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Plantago arenaria - Waldst.&Kit.

Common Name French Psyllium
Family Plantaginaceae
USDA hardiness Coming soon
Known Hazards None known
Habitats Disturbed ground, dunes and grassy places[17].
Range S. Europe to S.W. Asia. Naturalized in Britain.
Edibility Rating    (1 of 5)
Other Uses    (0 of 5)
Weed Potential No
Medicinal Rating    (3 of 5)
Care (info)
Well drained soil Moist Soil Full sun
Plantago arenaria French Psyllium


http://commons.wikimedia.org/wiki/User:Aroche
Plantago arenaria French Psyllium
http://commons.wikimedia.org/wiki/User:Aroche

 

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Summary


Physical Characteristics

 icon of manicon of flower
Plantago arenaria is a ANNUAL growing to 0.3 m (1ft) by 0.3 m (1ft in). It is in flower from July to August. The species is hermaphrodite (has both male and female organs) and is pollinated by Wind. The plant is self-fertile.
Suitable for: light (sandy), medium (loamy) and heavy (clay) soils and prefers well-drained soil. Suitable pH: mildly acid, neutral and basic (mildly alkaline) soils. It cannot grow in the shade. It prefers dry or moist soil.

UK Hardiness Map US Hardiness Map

Synonyms

P. indica. P. psyllium. non L.1753 P. ramosa.

Habitats

 Cultivated Beds;

Edible Uses

Edible Parts: Leaves
Edible Uses:

Young leaves - raw or cooked.

References   More on Edible Uses

Medicinal Uses

Plants For A Future can not take any responsibility for any adverse effects from the use of plants. Always seek advice from a professional before using a plant medicinally.
Demulcent  Dysentery  Emollient  Laxative  Purgative

Psyllium has been used as a safe and effective laxative for thousands of years in Western herbal medicine[254]. Both the dried seeds and the seed husks are demulcent, emollient and purgative[4, 9, 46, 254]. The seeds have a mucilaginous coat and swell to several times their volume when in water[9]. The seeds and the husks contain high levels of fibre, they expand and become highly gelatinous when soaked in water. By maintaining a high water content within the large bowel they increase the bulk of the stool, easing its passage[254]. They are used as a demulcent and as a bulk laxative in the treatment of constipation, dysentery and other intestinal complaints, having a soothing and regulatory effect upon the system[4, 9]. Their regulatory effect on the digestive system means that they can also be used in the treatment of diarrhoea and by helping to soften the stool they reduce the irritation of haemorrhoids[254]. The jelly-like mucilage produced when Psyllium is soaked in water has the ability to absorb toxins within the large bowel. Thus it helps to remove toxins from the body and can be used to reduce auto-toxicity[254].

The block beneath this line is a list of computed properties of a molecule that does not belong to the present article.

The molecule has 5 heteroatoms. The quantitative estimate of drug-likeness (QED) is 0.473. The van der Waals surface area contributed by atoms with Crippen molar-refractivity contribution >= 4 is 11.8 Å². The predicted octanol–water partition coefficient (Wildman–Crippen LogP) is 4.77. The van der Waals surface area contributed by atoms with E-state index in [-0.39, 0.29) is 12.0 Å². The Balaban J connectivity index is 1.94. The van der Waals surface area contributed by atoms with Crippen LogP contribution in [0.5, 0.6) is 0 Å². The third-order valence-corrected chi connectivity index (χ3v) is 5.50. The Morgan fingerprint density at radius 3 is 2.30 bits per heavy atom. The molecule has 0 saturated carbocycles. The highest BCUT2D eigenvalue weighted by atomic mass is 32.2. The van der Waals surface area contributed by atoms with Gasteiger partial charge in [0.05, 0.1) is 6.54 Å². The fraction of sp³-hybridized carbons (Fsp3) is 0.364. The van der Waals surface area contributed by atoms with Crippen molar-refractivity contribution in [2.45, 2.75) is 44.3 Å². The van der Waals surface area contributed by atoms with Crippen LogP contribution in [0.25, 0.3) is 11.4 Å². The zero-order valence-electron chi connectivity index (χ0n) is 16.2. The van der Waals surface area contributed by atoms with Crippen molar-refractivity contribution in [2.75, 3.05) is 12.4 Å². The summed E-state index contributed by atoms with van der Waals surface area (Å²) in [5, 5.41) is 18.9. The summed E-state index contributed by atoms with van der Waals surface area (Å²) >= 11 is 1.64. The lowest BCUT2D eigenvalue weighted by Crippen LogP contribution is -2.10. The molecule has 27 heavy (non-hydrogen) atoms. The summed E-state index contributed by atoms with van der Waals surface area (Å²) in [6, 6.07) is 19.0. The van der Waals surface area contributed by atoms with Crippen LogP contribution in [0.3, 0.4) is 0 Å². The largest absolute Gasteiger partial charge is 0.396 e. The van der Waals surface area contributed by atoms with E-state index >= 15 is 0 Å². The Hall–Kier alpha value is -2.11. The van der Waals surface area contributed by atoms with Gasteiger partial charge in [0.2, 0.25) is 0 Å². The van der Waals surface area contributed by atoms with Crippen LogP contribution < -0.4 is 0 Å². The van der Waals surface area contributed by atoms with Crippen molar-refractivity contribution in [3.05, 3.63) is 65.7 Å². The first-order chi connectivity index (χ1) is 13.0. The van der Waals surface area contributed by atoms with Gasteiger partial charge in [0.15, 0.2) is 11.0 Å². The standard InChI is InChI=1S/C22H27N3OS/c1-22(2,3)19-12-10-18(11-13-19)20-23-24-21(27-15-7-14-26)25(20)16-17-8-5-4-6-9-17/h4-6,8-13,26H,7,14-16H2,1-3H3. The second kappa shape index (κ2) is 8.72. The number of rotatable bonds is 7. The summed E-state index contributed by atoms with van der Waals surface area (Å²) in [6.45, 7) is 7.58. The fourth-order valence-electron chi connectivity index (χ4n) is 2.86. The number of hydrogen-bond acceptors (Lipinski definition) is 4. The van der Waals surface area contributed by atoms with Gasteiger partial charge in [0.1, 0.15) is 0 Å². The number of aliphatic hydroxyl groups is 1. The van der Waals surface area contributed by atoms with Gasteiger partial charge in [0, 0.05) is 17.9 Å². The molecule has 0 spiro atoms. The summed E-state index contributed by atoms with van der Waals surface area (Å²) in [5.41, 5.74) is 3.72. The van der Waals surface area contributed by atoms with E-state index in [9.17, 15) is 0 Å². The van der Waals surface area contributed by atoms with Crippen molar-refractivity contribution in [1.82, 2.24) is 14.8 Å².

References   More on Medicinal Uses

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An important new book from PFAF. It focuses on the attributes of plants suitable for food forests, what each can contribute to a food forest ecosystem, including carbon sequestration, and the kinds of foods they yield. The book suggests that community and small-scale food forests can provide a real alternative to intensive industrialised agriculture, and help to combat the many inter-related environmental crises that threaten the very future of life on Earth.

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FOOD FOREST PLANTS

Other Uses

None known

Special Uses

References   More on Other Uses

Cultivation details

Succeeds in any moderately fertile soil in a sunny position[200]. This species is cultivated in many areas for its seed, which is used medicinally[46, 50, 60].

References   Carbon Farming Information and Carbon Sequestration Information

Temperature Converter

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Propagation

Seed - sow spring in a cold frame. When they are large enough to handle, prick the seedlings out into individual pots and plant them out in early summer A sowing can be made outdoors in situ in mid to late spring if you have enough seeds.

Other Names

If available other names are mentioned here

Found In

Countries where the plant has been found are listed here if the information is available

Weed Potential

Right plant wrong place. We are currently updating this section. Please note that a plant may be invasive in one area but may not in your area so it’s worth checking.

Conservation Status

IUCN Red List of Threatened Plants Status :

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Plantago crassifolia Perennial0.2 -  LMHNM12 
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Plantago debilis Perennial0.4 -  LMHSNM00 
Plantago decipiens Perennial0.2 -  LMHNDM12 
Plantago depressa Perennial0.0 -  LMHSNM12 
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Plantago juncoides Perennial0.0 -  LMHNDM12 
Plantago lanceolataRibwort Plantain, Narrowleaf plantainPerennial0.5 5-9  LMHNDM233
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Plantago maritimaSea Plantain, Goose tongue, California goose tonguePerennial0.2 5-9  LMHNM322
Plantago mediaHoary PlantainPerennial0.1 5-9  LMHNDM222
Plantago oliganthus Perennial0.2 -  LMHNM12 
Plantago ovataBlond Psyllium, Desert IndianwheatAnnual0.0 0-0  LMHNDM23 
Plantago psylliumFleawortAnnual0.6 -  LMHNDM23 
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Growth: S = slow M = medium F = fast. Soil: L = light (sandy) M = medium H = heavy (clay). pH: A = acid N = neutral B = basic (alkaline). Shade: F = full shade S = semi-shade N = no shade. Moisture: D = dry M = Moist We = wet Wa = water.

 

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Author

Waldst.&Kit.

Botanical References

1750200

Links / References

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Subject : Plantago arenaria  
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